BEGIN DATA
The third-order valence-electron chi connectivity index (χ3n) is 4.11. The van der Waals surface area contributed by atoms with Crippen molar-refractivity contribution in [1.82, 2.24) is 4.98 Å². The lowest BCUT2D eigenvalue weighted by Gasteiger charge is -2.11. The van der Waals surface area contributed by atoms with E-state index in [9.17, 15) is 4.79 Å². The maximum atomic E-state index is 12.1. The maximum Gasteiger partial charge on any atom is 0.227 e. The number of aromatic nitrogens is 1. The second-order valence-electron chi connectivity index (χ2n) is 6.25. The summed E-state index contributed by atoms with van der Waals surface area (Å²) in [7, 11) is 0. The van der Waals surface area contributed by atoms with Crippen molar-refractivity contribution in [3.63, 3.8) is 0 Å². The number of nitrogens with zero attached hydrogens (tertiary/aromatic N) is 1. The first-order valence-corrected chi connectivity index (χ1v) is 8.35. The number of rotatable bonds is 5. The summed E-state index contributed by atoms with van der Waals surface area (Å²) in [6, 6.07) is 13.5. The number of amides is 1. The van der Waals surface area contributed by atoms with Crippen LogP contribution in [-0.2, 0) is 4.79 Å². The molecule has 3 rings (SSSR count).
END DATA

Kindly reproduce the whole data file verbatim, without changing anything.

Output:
The third-order valence-electron chi connectivity index (χ3n) is 4.11. The van der Waals surface area contributed by atoms with Crippen molar-refractivity contribution in [1.82, 2.24) is 4.98 Å². The lowest BCUT2D eigenvalue weighted by Gasteiger charge is -2.11. The van der Waals surface area contributed by atoms with E-state index in [9.17, 15) is 4.79 Å². The maximum atomic E-state index is 12.1. The maximum Gasteiger partial charge on any atom is 0.227 e. The number of aromatic nitrogens is 1. The second-order valence-electron chi connectivity index (χ2n) is 6.25. The summed E-state index contributed by atoms with van der Waals surface area (Å²) in [7, 11) is 0. The van der Waals surface area contributed by atoms with Crippen molar-refractivity contribution in [3.63, 3.8) is 0 Å². The number of nitrogens with zero attached hydrogens (tertiary/aromatic N) is 1. The first-order valence-corrected chi connectivity index (χ1v) is 8.35. The number of rotatable bonds is 5. The summed E-state index contributed by atoms with van der Waals surface area (Å²) in [6, 6.07) is 13.5. The number of amides is 1. The van der Waals surface area contributed by atoms with Crippen LogP contribution in [-0.2, 0) is 4.79 Å². The molecule has 3 rings (SSSR count).